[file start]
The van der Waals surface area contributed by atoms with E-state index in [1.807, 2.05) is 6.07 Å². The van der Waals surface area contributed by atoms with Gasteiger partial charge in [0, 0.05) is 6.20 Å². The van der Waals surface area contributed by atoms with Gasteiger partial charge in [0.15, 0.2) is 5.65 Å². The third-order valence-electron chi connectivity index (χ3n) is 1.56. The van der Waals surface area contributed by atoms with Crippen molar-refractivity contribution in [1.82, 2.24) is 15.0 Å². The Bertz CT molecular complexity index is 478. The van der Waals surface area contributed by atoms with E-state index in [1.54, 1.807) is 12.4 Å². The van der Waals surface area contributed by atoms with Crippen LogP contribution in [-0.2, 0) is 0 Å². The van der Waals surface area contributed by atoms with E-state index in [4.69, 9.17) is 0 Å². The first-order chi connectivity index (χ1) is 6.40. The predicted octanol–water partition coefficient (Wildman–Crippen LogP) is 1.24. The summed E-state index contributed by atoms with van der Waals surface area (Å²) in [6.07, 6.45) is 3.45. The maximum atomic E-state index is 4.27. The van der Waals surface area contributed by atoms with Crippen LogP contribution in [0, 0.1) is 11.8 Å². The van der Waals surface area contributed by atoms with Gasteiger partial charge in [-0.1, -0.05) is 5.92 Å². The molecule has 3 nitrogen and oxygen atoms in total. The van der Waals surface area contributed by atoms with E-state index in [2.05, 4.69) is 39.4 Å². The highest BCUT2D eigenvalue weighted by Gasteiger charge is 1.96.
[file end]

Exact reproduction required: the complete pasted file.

The van der Waals surface area contributed by atoms with E-state index in [1.807, 2.05) is 6.07 Å². The van der Waals surface area contributed by atoms with Gasteiger partial charge in [0, 0.05) is 6.20 Å². The van der Waals surface area contributed by atoms with Gasteiger partial charge in [0.15, 0.2) is 5.65 Å². The third-order valence-electron chi connectivity index (χ3n) is 1.56. The van der Waals surface area contributed by atoms with Crippen molar-refractivity contribution in [1.82, 2.24) is 15.0 Å². The Bertz CT molecular complexity index is 478. The van der Waals surface area contributed by atoms with E-state index in [1.54, 1.807) is 12.4 Å². The van der Waals surface area contributed by atoms with Crippen LogP contribution in [-0.2, 0) is 0 Å². The van der Waals surface area contributed by atoms with E-state index in [4.69, 9.17) is 0 Å². The first-order chi connectivity index (χ1) is 6.40. The predicted octanol–water partition coefficient (Wildman–Crippen LogP) is 1.24. The summed E-state index contributed by atoms with van der Waals surface area (Å²) in [6.07, 6.45) is 3.45. The maximum atomic E-state index is 4.27. The van der Waals surface area contributed by atoms with Crippen LogP contribution in [0, 0.1) is 11.8 Å². The van der Waals surface area contributed by atoms with Gasteiger partial charge in [-0.1, -0.05) is 5.92 Å². The molecule has 3 nitrogen and oxygen atoms in total. The van der Waals surface area contributed by atoms with E-state index in [2.05, 4.69) is 39.4 Å². The highest BCUT2D eigenvalue weighted by Gasteiger charge is 1.96.